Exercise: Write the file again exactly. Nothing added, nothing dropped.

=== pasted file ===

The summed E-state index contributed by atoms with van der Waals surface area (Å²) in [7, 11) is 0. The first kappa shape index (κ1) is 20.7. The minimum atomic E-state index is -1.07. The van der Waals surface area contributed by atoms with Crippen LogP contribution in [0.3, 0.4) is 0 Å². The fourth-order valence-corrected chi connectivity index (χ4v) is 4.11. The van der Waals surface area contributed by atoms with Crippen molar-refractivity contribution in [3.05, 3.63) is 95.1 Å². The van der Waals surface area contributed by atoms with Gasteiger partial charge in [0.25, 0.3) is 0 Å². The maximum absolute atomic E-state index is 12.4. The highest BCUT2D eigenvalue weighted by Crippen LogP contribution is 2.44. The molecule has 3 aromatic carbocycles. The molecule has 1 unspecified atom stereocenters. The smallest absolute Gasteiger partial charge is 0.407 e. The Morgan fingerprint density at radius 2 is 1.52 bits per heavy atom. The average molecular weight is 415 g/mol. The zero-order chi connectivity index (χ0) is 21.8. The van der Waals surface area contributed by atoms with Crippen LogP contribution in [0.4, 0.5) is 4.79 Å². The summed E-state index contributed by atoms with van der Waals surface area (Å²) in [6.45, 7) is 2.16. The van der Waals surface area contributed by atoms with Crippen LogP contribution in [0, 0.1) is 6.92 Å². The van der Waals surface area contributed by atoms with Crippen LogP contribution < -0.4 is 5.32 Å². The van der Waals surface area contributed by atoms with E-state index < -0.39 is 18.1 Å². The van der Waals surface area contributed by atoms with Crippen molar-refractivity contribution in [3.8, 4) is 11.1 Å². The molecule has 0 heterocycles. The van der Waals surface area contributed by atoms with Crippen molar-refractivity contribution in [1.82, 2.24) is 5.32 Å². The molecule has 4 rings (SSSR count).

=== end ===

The summed E-state index contributed by atoms with van der Waals surface area (Å²) in [7, 11) is 0. The first kappa shape index (κ1) is 20.7. The minimum atomic E-state index is -1.07. The van der Waals surface area contributed by atoms with Crippen LogP contribution in [0.3, 0.4) is 0 Å². The fourth-order valence-corrected chi connectivity index (χ4v) is 4.11. The van der Waals surface area contributed by atoms with Crippen molar-refractivity contribution in [3.05, 3.63) is 95.1 Å². The van der Waals surface area contributed by atoms with Gasteiger partial charge in [0.25, 0.3) is 0 Å². The maximum absolute atomic E-state index is 12.4. The highest BCUT2D eigenvalue weighted by Crippen LogP contribution is 2.44. The molecule has 3 aromatic carbocycles. The molecule has 1 unspecified atom stereocenters. The smallest absolute Gasteiger partial charge is 0.407 e. The Morgan fingerprint density at radius 2 is 1.52 bits per heavy atom. The average molecular weight is 415 g/mol. The zero-order chi connectivity index (χ0) is 21.8. The van der Waals surface area contributed by atoms with Crippen LogP contribution in [0.4, 0.5) is 4.79 Å². The summed E-state index contributed by atoms with van der Waals surface area (Å²) in [6.45, 7) is 2.16. The van der Waals surface area contributed by atoms with Crippen LogP contribution in [0, 0.1) is 6.92 Å². The van der Waals surface area contributed by atoms with Crippen LogP contribution < -0.4 is 5.32 Å². The van der Waals surface area contributed by atoms with E-state index < -0.39 is 18.1 Å². The van der Waals surface area contributed by atoms with Crippen molar-refractivity contribution in [3.8, 4) is 11.1 Å². The molecule has 0 heterocycles. The van der Waals surface area contributed by atoms with Crippen molar-refractivity contribution in [1.82, 2.24) is 5.32 Å². The molecule has 4 rings (SSSR count).